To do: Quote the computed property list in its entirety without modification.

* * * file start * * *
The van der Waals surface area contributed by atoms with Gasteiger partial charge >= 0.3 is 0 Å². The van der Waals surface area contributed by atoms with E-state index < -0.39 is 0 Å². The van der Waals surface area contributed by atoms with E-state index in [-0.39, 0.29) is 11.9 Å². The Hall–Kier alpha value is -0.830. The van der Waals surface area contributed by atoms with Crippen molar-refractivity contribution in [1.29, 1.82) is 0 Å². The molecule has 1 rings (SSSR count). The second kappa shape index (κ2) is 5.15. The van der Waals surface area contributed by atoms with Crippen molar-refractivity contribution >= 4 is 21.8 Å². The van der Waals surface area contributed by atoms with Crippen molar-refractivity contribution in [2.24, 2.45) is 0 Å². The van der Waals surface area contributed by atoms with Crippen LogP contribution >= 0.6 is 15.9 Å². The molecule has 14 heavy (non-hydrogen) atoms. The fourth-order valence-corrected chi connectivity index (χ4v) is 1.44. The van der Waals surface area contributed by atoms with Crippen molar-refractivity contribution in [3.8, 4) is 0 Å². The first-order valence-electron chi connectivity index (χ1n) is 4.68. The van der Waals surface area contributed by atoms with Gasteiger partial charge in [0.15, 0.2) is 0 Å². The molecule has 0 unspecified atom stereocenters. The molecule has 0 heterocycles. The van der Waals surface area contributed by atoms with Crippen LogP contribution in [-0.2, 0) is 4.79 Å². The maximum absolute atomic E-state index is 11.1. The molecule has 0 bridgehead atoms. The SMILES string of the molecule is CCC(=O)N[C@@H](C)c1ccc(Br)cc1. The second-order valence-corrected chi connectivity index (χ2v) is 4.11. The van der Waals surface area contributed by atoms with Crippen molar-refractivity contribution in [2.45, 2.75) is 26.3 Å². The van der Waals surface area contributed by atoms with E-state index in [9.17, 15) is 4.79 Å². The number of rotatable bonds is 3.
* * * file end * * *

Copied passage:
The van der Waals surface area contributed by atoms with Gasteiger partial charge >= 0.3 is 0 Å². The van der Waals surface area contributed by atoms with E-state index < -0.39 is 0 Å². The van der Waals surface area contributed by atoms with E-state index in [-0.39, 0.29) is 11.9 Å². The Hall–Kier alpha value is -0.830. The van der Waals surface area contributed by atoms with Crippen molar-refractivity contribution in [1.29, 1.82) is 0 Å². The molecule has 1 rings (SSSR count). The second kappa shape index (κ2) is 5.15. The van der Waals surface area contributed by atoms with Crippen molar-refractivity contribution >= 4 is 21.8 Å². The van der Waals surface area contributed by atoms with Crippen molar-refractivity contribution in [2.24, 2.45) is 0 Å². The van der Waals surface area contributed by atoms with Crippen LogP contribution >= 0.6 is 15.9 Å². The molecule has 14 heavy (non-hydrogen) atoms. The fourth-order valence-corrected chi connectivity index (χ4v) is 1.44. The van der Waals surface area contributed by atoms with Crippen molar-refractivity contribution in [3.8, 4) is 0 Å². The first-order valence-electron chi connectivity index (χ1n) is 4.68. The van der Waals surface area contributed by atoms with Gasteiger partial charge in [0.15, 0.2) is 0 Å². The molecule has 0 unspecified atom stereocenters. The molecule has 0 heterocycles. The van der Waals surface area contributed by atoms with Crippen LogP contribution in [-0.2, 0) is 4.79 Å². The maximum absolute atomic E-state index is 11.1. The molecule has 0 bridgehead atoms. The SMILES string of the molecule is CCC(=O)N[C@@H](C)c1ccc(Br)cc1. The second-order valence-corrected chi connectivity index (χ2v) is 4.11. The van der Waals surface area contributed by atoms with Crippen molar-refractivity contribution in [2.45, 2.75) is 26.3 Å². The van der Waals surface area contributed by atoms with E-state index in [9.17, 15) is 4.79 Å². The number of rotatable bonds is 3.